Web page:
Storyteller. It’s a word that is bandied about incessantly in the Americana world– understandably so, since Americana music has become the alternative to mainstream country, where it’s okay for envelopes to be pushed, for taboos to be explored, and for societal norms to be called into question. Some fall short of the title; Nashville-based troubadour Ben de la Cour definitely does not.
Born in London and raised in Brooklyn, de la Cour, already a gigging player in his teens, dropped out of school and embarked on life’s journey–arguably the best, and hardest, education one can get. With many stops along the way, one of which included a boxing career, a stint in Cuba, and musical ventures in California and New Orleans, he ultimately landed in the Music City.
On April 6th, de la Cour released his third album, The High Cost Of Living Strange, an eight-song collection of what he refers to as “Americanoir,” brimming with murder ballads, working-man struggles, and hardscrabble life tales; the album saunters down the well-worn and dusty road of human experience, and offers a unique lens from which to (re)examine it.
“I like stories that are specific and I don’t like them to be preachy,” he says. “If I think I’m being preached to or if there’s an agenda at play – I’m out of there. I think a lot of people feel the same, either consciously or subconsciously. When I say I think this album is about dissolution, I mean it on the super local, individual level. Almost all the songs are about people who feel lost in the world. How do we cope with this feeling of being lost and unmoored? What happens to relationships when they fall apart? What happens when the unstoppable force of our dreams meets the immovable object of reality? Well, what usually happens is that it turns out our dreams aren’t quite as unstoppable as we once thought!” he adds. “That’s the sweet spot.”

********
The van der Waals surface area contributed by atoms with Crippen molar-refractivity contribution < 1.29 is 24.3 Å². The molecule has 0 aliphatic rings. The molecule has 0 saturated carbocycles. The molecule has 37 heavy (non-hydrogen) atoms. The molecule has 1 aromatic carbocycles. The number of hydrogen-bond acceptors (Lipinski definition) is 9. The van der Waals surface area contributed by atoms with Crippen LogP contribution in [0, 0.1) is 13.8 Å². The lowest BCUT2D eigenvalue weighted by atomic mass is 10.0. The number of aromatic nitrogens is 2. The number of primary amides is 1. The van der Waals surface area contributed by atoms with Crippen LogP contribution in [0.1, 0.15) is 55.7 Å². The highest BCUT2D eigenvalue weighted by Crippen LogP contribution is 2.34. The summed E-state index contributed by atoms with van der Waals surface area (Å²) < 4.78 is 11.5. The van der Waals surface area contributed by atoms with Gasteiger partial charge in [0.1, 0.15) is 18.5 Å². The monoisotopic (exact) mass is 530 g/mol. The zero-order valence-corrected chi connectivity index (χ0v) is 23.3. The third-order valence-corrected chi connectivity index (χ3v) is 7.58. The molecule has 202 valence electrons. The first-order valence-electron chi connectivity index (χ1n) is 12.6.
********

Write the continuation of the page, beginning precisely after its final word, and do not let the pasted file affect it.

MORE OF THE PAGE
Today, he unleashes a new video for album track “Dixie Crystals,” a Southern Gothic tale of methamphetamine addiction against a backdrop of disorientation and the comically grotesque. “They’ve got this saying in AA; if you hang around a barbershop long enough, you’re going to get a haircut,” de la Cour explains of the tune. “Well, if you hang around as many Waffle Houses as I do, you’re going to write a song about methamphetamines!”
Without further ado, Mother Church Pew proudly presents “Dixie Crystals,” the new video from Ben de la Cour: